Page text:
This is a superb book, boldly facing in this age of globalization the complexity of aid to developing countries. Impressive and inspiring, this work is destined to become a 21st century classic. (Dudley Herschbach, Nobel Laureate, Chemistry)

With beautifully clear writing and stories, Ben Ramalingam uses complexity concepts to reveal the deep reasons for why aid sometimes worksand sometimes doesnt. (Thomas Homer-Dixon, Director, Waterloo Institute for Complexity and Innovation, Author of The Upside of Down)

Far from being a pessimistic funeral march, Ramalingam's wide-ranging discourse provides many inspiring examples of how complexity theory can be put to practical and meaningful use, and lays out a hopeful path forward. (Simon Levin, Moffat Professor of Ecology, Princeton University)

Well-intentioned aid agencies sometimes oversimplify the problems they need to solve. [this] book makes the good case that the growing field of complex adaptive systems can help prevent such errors from being repeated. (Eric Maskin, Nobel Laureate, Economics)

This brilliant book will energise the struggle to make big government, big money and big aid sensitive to contexts, humble about what they can achieve, and sophisticated about the connectedness of things. (Geoff Mulgan, Chief Executive, National Endowment for Science Technology and the Arts, and former Director of UK Prime Minister's Strategy Unit)

Ben Ramalingam seamlessly combines practical experience, policy relevance and scientific expertise. Aid on the Edge of Chaos deserves a very wide audience. (Paul Ormerod, author of Death of Economics and Positive Linking)

A terrific, stimulating book. Ramalingam clearly and engagingly shows how the use of complex adaptive systems thinking can significantly strengthen and enhance the impacts and effectiveness of global foreign aid. (Jerry Sabloff, President, Santa Fe Institute)

A magnificent piece of work a major contribution to the debate about how to rethink and improve the way we deliver aid worldwide. (Sir Nick Young, Chief Executive Officer, British Red Cross)

The examples presented in this work should prompt a reconsideration of how one thinks of foreign aid. (S. Paul, Choice,)

Présentation de l'éditeur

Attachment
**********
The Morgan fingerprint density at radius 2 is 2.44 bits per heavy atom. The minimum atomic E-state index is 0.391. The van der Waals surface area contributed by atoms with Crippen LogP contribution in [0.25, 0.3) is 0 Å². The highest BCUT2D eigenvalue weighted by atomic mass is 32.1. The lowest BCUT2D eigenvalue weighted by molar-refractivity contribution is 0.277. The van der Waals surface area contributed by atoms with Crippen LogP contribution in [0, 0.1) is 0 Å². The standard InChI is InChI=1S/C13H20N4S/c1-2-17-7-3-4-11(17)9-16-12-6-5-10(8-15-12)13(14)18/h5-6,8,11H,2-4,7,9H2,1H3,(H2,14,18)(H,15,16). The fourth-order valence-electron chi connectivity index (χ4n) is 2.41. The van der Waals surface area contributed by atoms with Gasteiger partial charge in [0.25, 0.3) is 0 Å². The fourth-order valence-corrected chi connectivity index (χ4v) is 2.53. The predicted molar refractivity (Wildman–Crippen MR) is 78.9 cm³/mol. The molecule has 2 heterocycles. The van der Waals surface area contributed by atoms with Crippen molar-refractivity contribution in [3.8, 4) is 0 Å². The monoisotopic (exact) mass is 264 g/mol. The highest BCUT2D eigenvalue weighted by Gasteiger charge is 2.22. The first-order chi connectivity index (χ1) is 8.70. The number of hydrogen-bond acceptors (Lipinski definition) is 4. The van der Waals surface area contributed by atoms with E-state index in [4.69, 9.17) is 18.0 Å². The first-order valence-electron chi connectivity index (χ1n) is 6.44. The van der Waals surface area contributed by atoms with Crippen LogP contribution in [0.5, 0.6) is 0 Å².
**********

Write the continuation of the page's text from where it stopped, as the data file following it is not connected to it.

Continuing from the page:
It is widely recognised that the foreign aid system - which today involves every country in the world - is in need of drastic change. But there are conflicting opinions as to what is needed. Some call for dramatic increases in resources, to meet long-overdue commitments, and to scale up what is already being done around the world. Others point to the flaws in aid, and bang the drum for cutting it altogether - and argue that the fate of poor and vulnerable people be best placed in the hands of markets and the private sector. Meanwhile, growing numbers are suggesting that what is most needed is the creative, innovative transformation of how aid works. Aid on the Edge of Chaos is firmly in the third of these camps. In this ground-breaking book, Ben Ramalingam shows that the linear, mechanistic models and assumptions on which foreign aid is built would be more at home in early twentieth century factory floors than in the dynamic, complex world we face today. All around us, we can see the costs and limitations of dealing economies and societies as if they are analogous to machines. The reality is that such social systems have far more in common with ecosystems: they are complex, dynamic, diverse and unpredictable. Many thinkers and practitioners in science, economics, business, and public policy have started to embrace more 'ecologically literate' approaches to guide both thinking and action, informed by ideas from the 'new science' of complex adaptive systems. Inspired by these efforts, there is an emerging network of aid practitioners, researchers, and policy makers who are experimenting with complexity-informed responses to development and humanitarian challenges. This book showcases the insights, experiences, and often remarkable results from these efforts. From transforming approaches to child malnutrition, to rethinking processes of economic growth, from building peace to combating desertification, from rural Vietnam to urban Kenya, Aid on the Edge of Chaos shows how embracing the ideas of complex systems thinking can help make foreign aid more relevant, more appropriate, more innovative, and more catalytic. Ramalingam argues that taking on these ideas will be a vital part of the transformation of aid, from a post-WW2 mechanism of resource transfer, to a truly innovative and dynamic form of global cooperation fit for the twenty-first century.